Venice 2008

Trip Start Sep 09, 2008
Trip End Sep 24, 2008

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Flag of Italy  , Veneto,
Wednesday, September 10, 2008

We fell in love with Venice during our first trip to Italy last year, so when my parents started talking about traveling to Italy this year, I volunteered to show them around Venice. We arrived at Marco Polo Airport around noon and were out the doors in less than 10 minutes since we didn't have to wait around for check-in luggage. Last year we splurged on a water taxi, but this time around, we decided to take the bus into the city.

We disembarked at Piazalle Roma, the bus terminal in Venice, and dragged our luggage around for a bit looking for the nearest vaporetto station. Vaporettos are the public water buses that transport people along the Grand Canal, Venice's main waterway. If you can snag a seat outside in the front or rear of the boat, you've got the best view for gazing out into the magnificent facades lining the Grand Canal. We hopped aboard a crowded vaporetto and made our way to our hotel, Hotel Ca' Pozzo.
It felt amazing to be back in Venice and we were excited to be back on the Grand Canal. We found our hotel easily enough as it was just a short walk from the vaporetto stop. Fortunately, our room was ready when we arrived and we were pretty pleased with it. After showers and a change of clothing, we were out the door.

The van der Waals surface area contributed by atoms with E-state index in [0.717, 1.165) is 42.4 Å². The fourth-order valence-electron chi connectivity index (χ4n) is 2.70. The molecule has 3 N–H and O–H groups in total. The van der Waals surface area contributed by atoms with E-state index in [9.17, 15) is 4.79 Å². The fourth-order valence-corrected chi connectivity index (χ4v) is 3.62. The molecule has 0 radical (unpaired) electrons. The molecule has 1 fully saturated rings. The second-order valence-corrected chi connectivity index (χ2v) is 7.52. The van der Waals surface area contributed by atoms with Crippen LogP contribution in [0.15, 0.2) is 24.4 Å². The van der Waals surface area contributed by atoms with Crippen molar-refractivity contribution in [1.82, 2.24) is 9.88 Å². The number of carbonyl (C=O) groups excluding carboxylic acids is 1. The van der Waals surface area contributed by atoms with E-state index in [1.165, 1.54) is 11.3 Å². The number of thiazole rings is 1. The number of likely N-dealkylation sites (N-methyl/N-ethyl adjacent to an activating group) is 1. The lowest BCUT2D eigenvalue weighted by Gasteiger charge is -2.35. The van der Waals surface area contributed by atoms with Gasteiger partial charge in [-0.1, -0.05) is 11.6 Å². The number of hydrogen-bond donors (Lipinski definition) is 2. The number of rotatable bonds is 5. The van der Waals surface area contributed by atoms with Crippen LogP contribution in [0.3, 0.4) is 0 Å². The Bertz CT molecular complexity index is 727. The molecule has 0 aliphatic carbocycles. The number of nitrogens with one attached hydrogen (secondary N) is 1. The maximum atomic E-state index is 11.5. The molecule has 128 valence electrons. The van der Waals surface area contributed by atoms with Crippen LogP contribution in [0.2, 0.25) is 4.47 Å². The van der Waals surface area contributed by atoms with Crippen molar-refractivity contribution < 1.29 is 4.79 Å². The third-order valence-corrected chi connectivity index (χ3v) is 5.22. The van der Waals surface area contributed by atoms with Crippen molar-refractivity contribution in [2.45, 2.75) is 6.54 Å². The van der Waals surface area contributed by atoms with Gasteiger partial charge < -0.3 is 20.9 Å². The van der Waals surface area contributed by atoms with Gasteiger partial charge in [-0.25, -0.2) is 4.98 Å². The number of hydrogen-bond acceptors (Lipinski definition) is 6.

The first item on my agenda purchasing insect repellent. We found a general store fairly quickly and with a few hand gestures and basic phrases, I was able to convey to the young woman manning the store what I was looking for. They actually had a few bottles right next to the cash register, so it must be a frequently-requested item.
We sat down at one of the first restaurants we came across, which is never a good idea, but we were famished. Our only specification was that the menu have cuttlefish spaghetti, spaghetti al nero seppia, which is what we'd been craving all year since our last visit to Venice. Since a quick glance at the menu confirmed that they did indeed serve this delicious dish, there was no need to go any further.

After lunch, we hit the ATM for the first of many withdrawals. Then, it was time to have some gelato. We decided to just walk around and do a bit of self-exploration. My parents would be arriving at the train station around 6:00 pm, so we had a few hours to kill. We ended up in the Ghetto, which was the area where the Jews were forced to live in 1516. Because their boundaries were restricted, the Jews had no choice but to build skyward, which is why you see such tall buildings in the Ghetto.